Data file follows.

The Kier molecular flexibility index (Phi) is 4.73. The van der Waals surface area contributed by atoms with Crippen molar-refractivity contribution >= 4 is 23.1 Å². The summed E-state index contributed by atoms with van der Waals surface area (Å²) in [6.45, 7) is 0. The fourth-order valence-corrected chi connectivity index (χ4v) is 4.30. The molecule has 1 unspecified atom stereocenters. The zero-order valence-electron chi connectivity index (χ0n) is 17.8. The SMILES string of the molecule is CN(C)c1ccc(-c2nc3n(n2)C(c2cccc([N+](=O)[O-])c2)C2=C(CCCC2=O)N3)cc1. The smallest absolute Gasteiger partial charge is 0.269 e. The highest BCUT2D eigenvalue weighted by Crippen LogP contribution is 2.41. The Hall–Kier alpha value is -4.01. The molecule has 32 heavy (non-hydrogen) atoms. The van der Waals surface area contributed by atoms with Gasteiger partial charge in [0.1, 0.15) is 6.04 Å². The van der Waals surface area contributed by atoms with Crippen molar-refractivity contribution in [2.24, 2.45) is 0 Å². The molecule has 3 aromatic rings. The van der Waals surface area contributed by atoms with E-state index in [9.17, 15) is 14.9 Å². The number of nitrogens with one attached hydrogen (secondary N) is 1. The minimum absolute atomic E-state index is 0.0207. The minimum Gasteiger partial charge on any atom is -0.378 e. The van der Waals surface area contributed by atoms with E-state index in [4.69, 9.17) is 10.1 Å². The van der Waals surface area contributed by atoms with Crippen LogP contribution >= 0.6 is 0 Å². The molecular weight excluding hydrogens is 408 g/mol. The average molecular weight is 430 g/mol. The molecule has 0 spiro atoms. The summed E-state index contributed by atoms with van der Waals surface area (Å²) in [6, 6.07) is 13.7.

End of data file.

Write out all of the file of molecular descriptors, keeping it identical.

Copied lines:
The Kier molecular flexibility index (Phi) is 4.73. The van der Waals surface area contributed by atoms with Crippen molar-refractivity contribution >= 4 is 23.1 Å². The summed E-state index contributed by atoms with van der Waals surface area (Å²) in [6.45, 7) is 0. The fourth-order valence-corrected chi connectivity index (χ4v) is 4.30. The molecule has 1 unspecified atom stereocenters. The zero-order valence-electron chi connectivity index (χ0n) is 17.8. The SMILES string of the molecule is CN(C)c1ccc(-c2nc3n(n2)C(c2cccc([N+](=O)[O-])c2)C2=C(CCCC2=O)N3)cc1. The smallest absolute Gasteiger partial charge is 0.269 e. The highest BCUT2D eigenvalue weighted by Crippen LogP contribution is 2.41. The Hall–Kier alpha value is -4.01. The molecule has 32 heavy (non-hydrogen) atoms. The van der Waals surface area contributed by atoms with Gasteiger partial charge in [0.1, 0.15) is 6.04 Å². The van der Waals surface area contributed by atoms with Crippen molar-refractivity contribution in [2.24, 2.45) is 0 Å². The molecule has 3 aromatic rings. The van der Waals surface area contributed by atoms with E-state index in [9.17, 15) is 14.9 Å². The number of nitrogens with one attached hydrogen (secondary N) is 1. The minimum absolute atomic E-state index is 0.0207. The minimum Gasteiger partial charge on any atom is -0.378 e. The van der Waals surface area contributed by atoms with E-state index in [4.69, 9.17) is 10.1 Å². The van der Waals surface area contributed by atoms with Crippen LogP contribution >= 0.6 is 0 Å². The molecular weight excluding hydrogens is 408 g/mol. The average molecular weight is 430 g/mol. The molecule has 0 spiro atoms. The summed E-state index contributed by atoms with van der Waals surface area (Å²) in [6, 6.07) is 13.7.